Micheline Ishay is a political scientist known for her work in political theory, international relations, human rights, foreign policy, and the Middle East. She is Distinguished Professor of International Studies and Human Rights at the Josef Korbel School of International Studies at the University of Denver, where she serves as Director of the International Human Rights Program. She is an affiliate faculty member with the Center for Middle East Studies, was Executive Director of the Center on Rights Development, and in 2008 was named University of Denver Distinguished Scholar. She also serves as Associate Director of the International Council for Diplomacy and Dialogue.
Ishay received a Ph.D. in Political Science and International Studies from Rutgers University. She was a fellow at the Center for Critical Culture and Contemporary Analysis, Rutgers University; Assistant Professor at Hobart and William Smith College; Senior Fellow at the Center for Democracy Collaborative, University of Maryland (2004); Lady Davis Visiting Professor, Hebrew University (2006); and Visiting Professor, Khalifa University, Abu Dhabi, United Arab Emirates (2010-2013). She was Resident Fellow at the Bellagio Center, Rockefeller Foundation, Italy, Fall 2015. Often interviewed in the international press, Ishay frequently contributes to international forums in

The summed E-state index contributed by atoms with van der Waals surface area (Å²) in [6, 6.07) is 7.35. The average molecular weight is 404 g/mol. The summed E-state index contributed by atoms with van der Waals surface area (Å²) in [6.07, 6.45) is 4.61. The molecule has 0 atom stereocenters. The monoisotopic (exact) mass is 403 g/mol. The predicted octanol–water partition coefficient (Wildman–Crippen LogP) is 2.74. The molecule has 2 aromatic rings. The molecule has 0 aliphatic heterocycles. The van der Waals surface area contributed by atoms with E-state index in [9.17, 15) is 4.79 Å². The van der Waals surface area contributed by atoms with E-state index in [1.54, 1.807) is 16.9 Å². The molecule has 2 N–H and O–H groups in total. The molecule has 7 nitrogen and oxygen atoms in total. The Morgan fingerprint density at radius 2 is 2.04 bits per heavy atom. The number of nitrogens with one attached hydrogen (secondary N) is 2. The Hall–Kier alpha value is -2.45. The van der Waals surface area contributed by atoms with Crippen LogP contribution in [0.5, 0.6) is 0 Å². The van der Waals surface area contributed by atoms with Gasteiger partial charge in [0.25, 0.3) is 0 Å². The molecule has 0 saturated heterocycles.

Europe and the Middle East and lectures on international issues in the U.S. Her books, The History of Human Rights and The Human Rights Reader have been translated into multiple languages. Her latest book, The Levant Express: The Arab Uprisings, Human Rights, and the Future of the Middle East, was published in 2019 by Yale University Press.
From 2010 to 2013, Ishay worked in the Gulf region from a unique vantage point, as a female American scholar in human rights. She had the good fortune to teach one of the first human rights courses in the Arab world just before and throughout the tumultuous events starting in late 2010. The UAE was in the eye of a historical storm throughout her time there, and she met regularly with diplomats, world leaders, scholars and journalists from the U.S., the West, and the Arab world. As a professor at Khalifa University’s Institute for International and Civil Security, she taught courses in critical thinking at the graduate level, and had the privilege to learn from Emirati and Arab nationals about their hopes and fears as upheaval shook the region around them.